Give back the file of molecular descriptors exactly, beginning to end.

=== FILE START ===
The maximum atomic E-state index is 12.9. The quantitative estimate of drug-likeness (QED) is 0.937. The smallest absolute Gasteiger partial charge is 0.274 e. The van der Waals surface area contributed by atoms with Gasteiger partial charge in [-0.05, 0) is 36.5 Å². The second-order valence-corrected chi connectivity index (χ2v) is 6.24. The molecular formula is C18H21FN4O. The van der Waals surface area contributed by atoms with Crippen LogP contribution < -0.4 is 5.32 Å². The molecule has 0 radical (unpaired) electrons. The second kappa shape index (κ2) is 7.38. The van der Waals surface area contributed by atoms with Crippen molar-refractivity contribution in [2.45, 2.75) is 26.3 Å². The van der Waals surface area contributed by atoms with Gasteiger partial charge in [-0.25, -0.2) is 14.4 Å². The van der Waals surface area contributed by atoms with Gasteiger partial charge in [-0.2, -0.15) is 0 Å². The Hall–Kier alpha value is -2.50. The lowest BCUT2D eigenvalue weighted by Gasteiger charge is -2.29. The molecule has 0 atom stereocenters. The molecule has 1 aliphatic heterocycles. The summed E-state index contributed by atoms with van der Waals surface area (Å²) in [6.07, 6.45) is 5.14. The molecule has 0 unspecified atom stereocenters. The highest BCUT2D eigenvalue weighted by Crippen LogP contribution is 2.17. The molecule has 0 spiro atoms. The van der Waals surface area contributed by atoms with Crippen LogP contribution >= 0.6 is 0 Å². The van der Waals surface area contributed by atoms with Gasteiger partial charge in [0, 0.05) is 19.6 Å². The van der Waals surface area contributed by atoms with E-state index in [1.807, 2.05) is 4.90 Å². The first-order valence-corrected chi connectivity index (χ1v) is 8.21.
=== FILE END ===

The maximum atomic E-state index is 12.9. The quantitative estimate of drug-likeness (QED) is 0.937. The smallest absolute Gasteiger partial charge is 0.274 e. The van der Waals surface area contributed by atoms with Gasteiger partial charge in [-0.05, 0) is 36.5 Å². The second-order valence-corrected chi connectivity index (χ2v) is 6.24. The molecular formula is C18H21FN4O. The van der Waals surface area contributed by atoms with Crippen LogP contribution < -0.4 is 5.32 Å². The molecule has 0 radical (unpaired) electrons. The second kappa shape index (κ2) is 7.38. The van der Waals surface area contributed by atoms with Crippen molar-refractivity contribution in [2.45, 2.75) is 26.3 Å². The van der Waals surface area contributed by atoms with Gasteiger partial charge in [-0.25, -0.2) is 14.4 Å². The van der Waals surface area contributed by atoms with Gasteiger partial charge in [-0.2, -0.15) is 0 Å². The Hall–Kier alpha value is -2.50. The lowest BCUT2D eigenvalue weighted by Gasteiger charge is -2.29. The molecule has 0 atom stereocenters. The molecule has 1 aliphatic heterocycles. The summed E-state index contributed by atoms with van der Waals surface area (Å²) in [6.07, 6.45) is 5.14. The molecule has 0 unspecified atom stereocenters. The highest BCUT2D eigenvalue weighted by Crippen LogP contribution is 2.17. The molecule has 0 spiro atoms. The van der Waals surface area contributed by atoms with Crippen LogP contribution >= 0.6 is 0 Å². The van der Waals surface area contributed by atoms with Gasteiger partial charge in [0, 0.05) is 19.6 Å². The van der Waals surface area contributed by atoms with E-state index in [1.807, 2.05) is 4.90 Å². The first-order valence-corrected chi connectivity index (χ1v) is 8.21.